January issue 2019

By | Editor's Note | Published 5 years ago

As the clock struck 12, a burst of fireworks of a myriad colours lit up the skyline across the country, encapsulating the aspirations and prayers of its people for a stabler, saner and serene Pakistan.

2018 ended on a discordant note. The dream of a ‘Naya Pakistan’ seemed to be dissipating, with its principal architect and his team floundering like a pack of novices, ill-prepared to measure up to the marathon task at hand.

Six months into the job, the Pakistan Tehreek-i-Insaf’s economic team is still struggling to stabilise the economy with loans, grants, and deferred payments, as the dollar skyrockets and inflation hits a new high, breaking the common man’s back. Industrial units are shutting down and the level of unemployment is rising, belying the prime minister’s promises of creating 10 million jobs. And, additionally, of providing houses, gas, electricity, water, the works. However, austerity and the anti-corruption drive have taken precedence over all else. A noble aim indeed, but one that will not help boost the country’s dwindling fortunes in the near future. And to make matters worse, instead of focusing on governance issues at the centre and in the two provinces it rules, the PTI has set its sights elsewhere: Sindh, where it is attempting to dislodge the PPP government by creating a forward bloc. The party believes that the JIT report on money-laundering, implicating the top leadership of the PPP, presented to the Supreme Court (SC) recently, gives it the right to demand the resignation of the Sindh Chief Minister and engineer a political change.

A foolish move, indeed, because the PPP threatened to do the same at the centre. And given the PTI’s precarious position in the National Assembly – with a lead of only six seats and two disgruntled coalition partners, the BNP-Mengal and the MQM-P, who are raring to break loose if the PTI does not make good on its promises to them – the party could be in serious trouble.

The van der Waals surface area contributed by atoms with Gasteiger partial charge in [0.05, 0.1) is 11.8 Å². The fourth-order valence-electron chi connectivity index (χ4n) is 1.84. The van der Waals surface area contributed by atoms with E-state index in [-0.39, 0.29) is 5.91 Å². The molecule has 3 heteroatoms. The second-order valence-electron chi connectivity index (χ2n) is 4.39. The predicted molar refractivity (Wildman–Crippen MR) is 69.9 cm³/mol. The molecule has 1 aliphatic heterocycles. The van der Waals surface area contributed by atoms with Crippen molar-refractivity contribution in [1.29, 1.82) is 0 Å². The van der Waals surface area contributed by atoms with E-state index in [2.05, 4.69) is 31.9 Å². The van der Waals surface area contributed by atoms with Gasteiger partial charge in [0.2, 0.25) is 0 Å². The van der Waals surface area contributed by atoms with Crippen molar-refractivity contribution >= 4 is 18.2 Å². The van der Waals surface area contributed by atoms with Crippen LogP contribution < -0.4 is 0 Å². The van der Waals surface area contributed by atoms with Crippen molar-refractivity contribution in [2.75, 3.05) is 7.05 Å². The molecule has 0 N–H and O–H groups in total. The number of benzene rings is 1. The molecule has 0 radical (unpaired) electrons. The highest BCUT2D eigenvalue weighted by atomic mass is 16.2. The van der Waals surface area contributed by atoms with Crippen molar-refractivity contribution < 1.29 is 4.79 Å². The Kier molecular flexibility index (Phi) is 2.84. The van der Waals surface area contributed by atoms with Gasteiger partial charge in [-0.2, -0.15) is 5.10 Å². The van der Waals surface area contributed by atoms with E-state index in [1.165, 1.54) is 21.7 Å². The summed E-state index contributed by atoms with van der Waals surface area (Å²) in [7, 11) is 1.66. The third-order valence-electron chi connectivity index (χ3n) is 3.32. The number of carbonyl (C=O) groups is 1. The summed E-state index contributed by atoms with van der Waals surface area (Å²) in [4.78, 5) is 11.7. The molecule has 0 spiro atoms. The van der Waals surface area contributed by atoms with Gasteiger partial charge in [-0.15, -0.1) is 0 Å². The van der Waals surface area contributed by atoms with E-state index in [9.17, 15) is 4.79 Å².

Six months after the parliamentarians took oath, the assemblies and the Senate present the scene of a battle ground, with the opposition and treasury benches trading barbs, staging walkouts – worse, coming to blows. The business of legislation, which is the parliament’s primary task, has ground to a halt.

Casting a pall of gloom over the National Assembly is the process of accountability, which is being viewed as one-sided. With Nawaz Sharif serving a seven-year prison term in the Al-Azizia case, Shahbaz Sharif in NAB custody and the PPP leadership in danger of being convicted for money-laundering, while some PTI stalwarts who have serious charges against them roaming free, there are rumblings of discontent. However, the PTI rests secure in the knowledge that it has the backing of the judiciary and the establishment, as is always being alleged.

In a surprising development, the FIA has asked the Supreme Court to close the Asghar Khan case as there is insufficient evidence. Why, when the then DG, ISI had provided an affidavit that he had distributed money to leading politicians who were opposing the PPP in the 1990 polls? Even the Mehran Bank chief had corroborated the story. So what more does the FIA want – or more to the point, who wants the case to be dropped? Prior to being elected, Imran Khan had promised to unearth the truth behind the Asghar Khan case, from assorted forums. So will he step in and ask the SC to turn down the FIA request and punish the guilty, or will he refrain from rocking the boat?

The jury is out on that one.

Rehana Hakim is one of the core team of journalists that helped start Newsline. She has been the editor-in-chief since 1996.

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